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Google News facelift focuses on showing you the facts

The new format wants to help you browse the news and see whether a given item is one of the most fact-checked stories of the day.


Google is rolling out a redesign to its News pages.


Google News got a redesign this week that's more about facts than fonts.

As with any redesign, the aim is to present a cleaner, uncluttered page that makes content easier to find and digest. The desktop News page has adopted a card format intended to help you browse for stories, which will generally be labeled with publisher names and tags such as Local Source, Most Referenced or Opinion to provide more context about the issues represented.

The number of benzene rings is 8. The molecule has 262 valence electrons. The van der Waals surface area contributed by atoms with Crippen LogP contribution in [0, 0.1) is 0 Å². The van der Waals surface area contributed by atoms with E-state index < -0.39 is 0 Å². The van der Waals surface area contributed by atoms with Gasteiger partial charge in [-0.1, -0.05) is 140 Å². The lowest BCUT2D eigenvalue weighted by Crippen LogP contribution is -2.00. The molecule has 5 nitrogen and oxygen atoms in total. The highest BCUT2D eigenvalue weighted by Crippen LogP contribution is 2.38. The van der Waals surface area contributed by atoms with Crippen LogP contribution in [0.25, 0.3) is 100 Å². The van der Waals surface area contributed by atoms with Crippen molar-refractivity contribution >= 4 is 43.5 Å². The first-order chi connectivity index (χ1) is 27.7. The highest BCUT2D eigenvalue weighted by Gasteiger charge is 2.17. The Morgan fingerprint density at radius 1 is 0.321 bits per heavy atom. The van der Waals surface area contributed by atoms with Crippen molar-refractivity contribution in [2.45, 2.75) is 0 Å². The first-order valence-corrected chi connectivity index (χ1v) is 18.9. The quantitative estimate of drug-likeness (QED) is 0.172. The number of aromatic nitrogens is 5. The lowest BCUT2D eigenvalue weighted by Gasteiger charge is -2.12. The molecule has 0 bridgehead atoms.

One of those labels is Fact Check, which Google has been using for some time in search results. The label gets attached to stories from a credible fact-checking source like PolitiFact or Snopes when they pop up in searches. It's now being extended to Google News' Headlines section, showing a dedicated block of the most fact-checked stories recently published.

"Facts are at the heart of a story's credibility," Google said Wednesday in an introduction to the redesign.

The spread of misinformation has been a high-profile problem for the world's biggest tech companies. After Donald Trump was elected president in November, some of his detractors argued that misinformation on Facebook helped him win. Facebook has since tried to curb fake news by adding fact check labels of its own. Both Facebook and Google also amended their advertising policies to try to ensure fake news stories don't make money.

Google's news page also includes a column on the left side that you can customize with topics of particular interest to you.

The changes are expected to roll out globally in the next couple of days.

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